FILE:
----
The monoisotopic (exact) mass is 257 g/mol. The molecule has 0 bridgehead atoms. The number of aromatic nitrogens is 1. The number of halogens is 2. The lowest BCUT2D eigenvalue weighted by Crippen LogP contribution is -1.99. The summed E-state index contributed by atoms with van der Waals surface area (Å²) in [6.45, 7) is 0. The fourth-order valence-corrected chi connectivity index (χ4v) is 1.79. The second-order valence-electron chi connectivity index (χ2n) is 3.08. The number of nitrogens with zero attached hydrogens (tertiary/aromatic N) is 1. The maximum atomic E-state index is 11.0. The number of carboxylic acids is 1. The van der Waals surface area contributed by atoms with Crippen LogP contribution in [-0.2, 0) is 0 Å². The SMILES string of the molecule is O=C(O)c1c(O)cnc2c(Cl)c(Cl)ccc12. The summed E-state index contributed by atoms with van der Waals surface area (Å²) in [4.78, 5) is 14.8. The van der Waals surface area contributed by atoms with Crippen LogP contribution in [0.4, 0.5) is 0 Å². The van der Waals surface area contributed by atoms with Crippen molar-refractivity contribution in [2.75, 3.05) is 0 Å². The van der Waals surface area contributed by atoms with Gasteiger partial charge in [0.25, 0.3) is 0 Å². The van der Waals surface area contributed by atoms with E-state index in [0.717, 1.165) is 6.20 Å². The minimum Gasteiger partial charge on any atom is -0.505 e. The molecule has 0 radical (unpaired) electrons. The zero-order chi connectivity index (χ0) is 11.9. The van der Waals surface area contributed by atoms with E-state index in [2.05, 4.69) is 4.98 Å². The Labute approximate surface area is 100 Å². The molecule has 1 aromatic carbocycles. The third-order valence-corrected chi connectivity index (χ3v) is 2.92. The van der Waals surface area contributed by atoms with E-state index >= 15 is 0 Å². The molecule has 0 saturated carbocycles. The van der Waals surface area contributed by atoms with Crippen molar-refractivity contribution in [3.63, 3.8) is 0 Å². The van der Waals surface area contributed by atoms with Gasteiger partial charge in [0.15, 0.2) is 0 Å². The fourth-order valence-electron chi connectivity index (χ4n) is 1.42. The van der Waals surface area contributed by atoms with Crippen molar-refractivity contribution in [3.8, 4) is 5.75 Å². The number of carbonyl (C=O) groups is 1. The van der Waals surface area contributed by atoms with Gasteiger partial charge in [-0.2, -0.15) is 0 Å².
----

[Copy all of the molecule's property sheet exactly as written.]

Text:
The monoisotopic (exact) mass is 257 g/mol. The molecule has 0 bridgehead atoms. The number of aromatic nitrogens is 1. The number of halogens is 2. The lowest BCUT2D eigenvalue weighted by Crippen LogP contribution is -1.99. The summed E-state index contributed by atoms with van der Waals surface area (Å²) in [6.45, 7) is 0. The fourth-order valence-corrected chi connectivity index (χ4v) is 1.79. The second-order valence-electron chi connectivity index (χ2n) is 3.08. The number of nitrogens with zero attached hydrogens (tertiary/aromatic N) is 1. The maximum atomic E-state index is 11.0. The number of carboxylic acids is 1. The van der Waals surface area contributed by atoms with Crippen LogP contribution in [-0.2, 0) is 0 Å². The SMILES string of the molecule is O=C(O)c1c(O)cnc2c(Cl)c(Cl)ccc12. The summed E-state index contributed by atoms with van der Waals surface area (Å²) in [4.78, 5) is 14.8. The van der Waals surface area contributed by atoms with Crippen LogP contribution in [0.4, 0.5) is 0 Å². The van der Waals surface area contributed by atoms with Crippen molar-refractivity contribution in [2.75, 3.05) is 0 Å². The van der Waals surface area contributed by atoms with Gasteiger partial charge in [0.25, 0.3) is 0 Å². The van der Waals surface area contributed by atoms with E-state index in [0.717, 1.165) is 6.20 Å². The minimum Gasteiger partial charge on any atom is -0.505 e. The molecule has 0 radical (unpaired) electrons. The zero-order chi connectivity index (χ0) is 11.9. The van der Waals surface area contributed by atoms with E-state index in [2.05, 4.69) is 4.98 Å². The Labute approximate surface area is 100 Å². The molecule has 1 aromatic carbocycles. The third-order valence-corrected chi connectivity index (χ3v) is 2.92. The van der Waals surface area contributed by atoms with E-state index >= 15 is 0 Å². The molecule has 0 saturated carbocycles. The van der Waals surface area contributed by atoms with Crippen molar-refractivity contribution in [3.63, 3.8) is 0 Å². The van der Waals surface area contributed by atoms with Gasteiger partial charge in [0.15, 0.2) is 0 Å². The fourth-order valence-electron chi connectivity index (χ4n) is 1.42. The van der Waals surface area contributed by atoms with Crippen molar-refractivity contribution in [3.8, 4) is 5.75 Å². The number of carbonyl (C=O) groups is 1. The van der Waals surface area contributed by atoms with Gasteiger partial charge in [-0.2, -0.15) is 0 Å².